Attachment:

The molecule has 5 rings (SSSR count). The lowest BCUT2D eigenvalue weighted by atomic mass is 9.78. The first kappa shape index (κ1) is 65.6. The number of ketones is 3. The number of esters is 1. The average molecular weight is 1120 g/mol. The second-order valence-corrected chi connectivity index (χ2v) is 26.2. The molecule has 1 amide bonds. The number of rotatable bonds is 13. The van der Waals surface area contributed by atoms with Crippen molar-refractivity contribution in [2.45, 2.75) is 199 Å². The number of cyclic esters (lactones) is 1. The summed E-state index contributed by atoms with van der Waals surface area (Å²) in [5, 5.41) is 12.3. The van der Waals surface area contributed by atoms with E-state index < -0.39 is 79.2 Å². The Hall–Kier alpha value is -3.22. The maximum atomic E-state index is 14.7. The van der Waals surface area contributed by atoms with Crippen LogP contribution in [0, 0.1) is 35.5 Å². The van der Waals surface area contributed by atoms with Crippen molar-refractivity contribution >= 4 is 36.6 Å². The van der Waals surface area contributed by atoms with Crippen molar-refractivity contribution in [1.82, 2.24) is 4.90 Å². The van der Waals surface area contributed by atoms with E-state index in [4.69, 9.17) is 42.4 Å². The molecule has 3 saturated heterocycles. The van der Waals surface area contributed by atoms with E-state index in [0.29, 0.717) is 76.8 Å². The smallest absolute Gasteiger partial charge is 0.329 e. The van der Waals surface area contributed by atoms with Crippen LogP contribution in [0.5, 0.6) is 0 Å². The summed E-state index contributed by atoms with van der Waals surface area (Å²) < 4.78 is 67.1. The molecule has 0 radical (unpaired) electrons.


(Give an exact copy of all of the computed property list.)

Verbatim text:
The molecule has 5 rings (SSSR count). The lowest BCUT2D eigenvalue weighted by atomic mass is 9.78. The first kappa shape index (κ1) is 65.6. The number of ketones is 3. The number of esters is 1. The average molecular weight is 1120 g/mol. The second-order valence-corrected chi connectivity index (χ2v) is 26.2. The molecule has 1 amide bonds. The number of rotatable bonds is 13. The van der Waals surface area contributed by atoms with Crippen molar-refractivity contribution in [2.45, 2.75) is 199 Å². The number of cyclic esters (lactones) is 1. The summed E-state index contributed by atoms with van der Waals surface area (Å²) in [5, 5.41) is 12.3. The van der Waals surface area contributed by atoms with E-state index < -0.39 is 79.2 Å². The Hall–Kier alpha value is -3.22. The maximum atomic E-state index is 14.7. The van der Waals surface area contributed by atoms with Crippen LogP contribution in [0, 0.1) is 35.5 Å². The van der Waals surface area contributed by atoms with Crippen molar-refractivity contribution >= 4 is 36.6 Å². The van der Waals surface area contributed by atoms with Crippen molar-refractivity contribution in [1.82, 2.24) is 4.90 Å². The van der Waals surface area contributed by atoms with E-state index in [4.69, 9.17) is 42.4 Å². The molecule has 3 saturated heterocycles. The van der Waals surface area contributed by atoms with E-state index in [0.29, 0.717) is 76.8 Å². The smallest absolute Gasteiger partial charge is 0.329 e. The van der Waals surface area contributed by atoms with Crippen LogP contribution in [0.5, 0.6) is 0 Å². The summed E-state index contributed by atoms with van der Waals surface area (Å²) < 4.78 is 67.1. The molecule has 0 radical (unpaired) electrons.